Christmas is not for children
Christmas is a strange season. When you’re a child, it is a season of presents. When you’re young, it’s a season of parties. When you get your own home, it’s a season of preparations. But when you get older, Christmas changes color drastically. Suddenly, out from behind the advertisements and big dinners, through the haze of old carols and soft candles, past the dazzling altars and sumptuous crib scenes, we begin to see what Christmas is really all about. Christmas is about finding life where we did not expect life to be.
Every year of life waxes and wanes. Every stage of life comes and goes. Every facet of life is born and then dies. Every good moment is doomed to become only a memory. Every perfect period of living slips through our fingers and disappears. Every hope dims and every possibility turns eventually to dry clay. Until Christmas comes again. Then we are called at the deepest, most subconscious, least cognizant level to begin to live again.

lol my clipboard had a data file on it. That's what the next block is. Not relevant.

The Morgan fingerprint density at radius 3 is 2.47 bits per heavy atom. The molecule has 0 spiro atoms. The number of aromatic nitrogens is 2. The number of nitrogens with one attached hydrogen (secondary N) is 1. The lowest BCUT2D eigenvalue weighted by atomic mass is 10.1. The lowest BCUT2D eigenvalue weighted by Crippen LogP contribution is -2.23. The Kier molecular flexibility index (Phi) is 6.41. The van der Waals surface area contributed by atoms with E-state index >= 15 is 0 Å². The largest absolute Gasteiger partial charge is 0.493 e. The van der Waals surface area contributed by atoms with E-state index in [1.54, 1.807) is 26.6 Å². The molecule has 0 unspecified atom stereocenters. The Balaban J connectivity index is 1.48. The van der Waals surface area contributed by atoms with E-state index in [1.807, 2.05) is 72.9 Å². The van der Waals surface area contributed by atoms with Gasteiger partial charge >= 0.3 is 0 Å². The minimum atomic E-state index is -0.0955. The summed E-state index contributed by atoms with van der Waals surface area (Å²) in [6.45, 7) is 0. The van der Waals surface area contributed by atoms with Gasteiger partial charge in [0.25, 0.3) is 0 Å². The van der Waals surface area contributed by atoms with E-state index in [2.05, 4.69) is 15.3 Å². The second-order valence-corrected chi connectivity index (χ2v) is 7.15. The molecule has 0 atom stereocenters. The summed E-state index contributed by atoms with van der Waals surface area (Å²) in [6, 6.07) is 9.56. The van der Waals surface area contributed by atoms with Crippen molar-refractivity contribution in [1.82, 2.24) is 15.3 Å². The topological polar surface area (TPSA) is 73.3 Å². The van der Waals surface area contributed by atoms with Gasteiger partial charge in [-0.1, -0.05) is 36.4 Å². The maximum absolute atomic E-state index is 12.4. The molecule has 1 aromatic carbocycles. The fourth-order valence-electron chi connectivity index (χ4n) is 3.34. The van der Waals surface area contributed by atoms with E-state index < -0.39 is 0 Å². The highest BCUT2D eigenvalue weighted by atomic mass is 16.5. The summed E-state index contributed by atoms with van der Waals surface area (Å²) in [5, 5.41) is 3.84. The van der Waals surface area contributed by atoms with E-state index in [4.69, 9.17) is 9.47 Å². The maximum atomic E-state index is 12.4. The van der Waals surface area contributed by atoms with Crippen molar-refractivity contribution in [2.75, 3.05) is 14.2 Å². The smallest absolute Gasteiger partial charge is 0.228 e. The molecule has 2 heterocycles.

Christmas brings us all back to the crib of life to start over: aware of what has gone before, conscious that nothing can last, but full of hope that this time, finally, we can learn what it takes to live well, grow to full stature of soul and spirit, get it right.
There is a child in each of us waiting to be born again. It is to those looking for life that the figure of the Christ, a child, beckons. Christmas is not for children. It is for those who refuse to give up and grow old, for those to whom life comes newly and with purpose each and every day, for those who can let yesterday go so that life can be full of new possibility always, for those who are agitated with newness whatever their age. Life is for the living, for those in whom Christmas is a feast without finish, a celebration of the constancy of change, a call to begin once more the journey to human joy and holy meaning.